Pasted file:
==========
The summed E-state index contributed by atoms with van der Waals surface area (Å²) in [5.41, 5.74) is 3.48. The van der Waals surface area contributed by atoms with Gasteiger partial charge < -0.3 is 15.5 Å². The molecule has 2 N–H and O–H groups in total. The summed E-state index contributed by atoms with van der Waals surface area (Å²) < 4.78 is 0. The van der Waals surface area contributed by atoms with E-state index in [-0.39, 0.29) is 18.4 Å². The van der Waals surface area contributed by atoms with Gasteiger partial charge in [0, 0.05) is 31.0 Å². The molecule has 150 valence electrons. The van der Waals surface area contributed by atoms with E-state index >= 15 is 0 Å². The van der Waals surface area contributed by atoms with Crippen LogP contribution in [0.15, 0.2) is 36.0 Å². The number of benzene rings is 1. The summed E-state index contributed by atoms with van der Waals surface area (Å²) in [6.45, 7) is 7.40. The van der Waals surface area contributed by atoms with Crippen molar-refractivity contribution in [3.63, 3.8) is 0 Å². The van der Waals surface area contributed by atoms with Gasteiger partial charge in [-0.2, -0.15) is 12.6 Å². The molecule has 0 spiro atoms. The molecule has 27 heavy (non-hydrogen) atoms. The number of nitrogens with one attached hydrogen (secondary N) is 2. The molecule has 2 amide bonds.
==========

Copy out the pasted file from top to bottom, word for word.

The summed E-state index contributed by atoms with van der Waals surface area (Å²) in [5.41, 5.74) is 3.48. The van der Waals surface area contributed by atoms with Gasteiger partial charge < -0.3 is 15.5 Å². The molecule has 2 N–H and O–H groups in total. The summed E-state index contributed by atoms with van der Waals surface area (Å²) < 4.78 is 0. The van der Waals surface area contributed by atoms with E-state index in [-0.39, 0.29) is 18.4 Å². The van der Waals surface area contributed by atoms with Gasteiger partial charge in [0, 0.05) is 31.0 Å². The molecule has 150 valence electrons. The van der Waals surface area contributed by atoms with E-state index >= 15 is 0 Å². The van der Waals surface area contributed by atoms with Crippen LogP contribution in [0.15, 0.2) is 36.0 Å². The number of benzene rings is 1. The summed E-state index contributed by atoms with van der Waals surface area (Å²) in [6.45, 7) is 7.40. The van der Waals surface area contributed by atoms with Crippen molar-refractivity contribution in [3.63, 3.8) is 0 Å². The van der Waals surface area contributed by atoms with Gasteiger partial charge in [-0.2, -0.15) is 12.6 Å². The molecule has 0 spiro atoms. The molecule has 27 heavy (non-hydrogen) atoms. The number of nitrogens with one attached hydrogen (secondary N) is 2. The molecule has 2 amide bonds.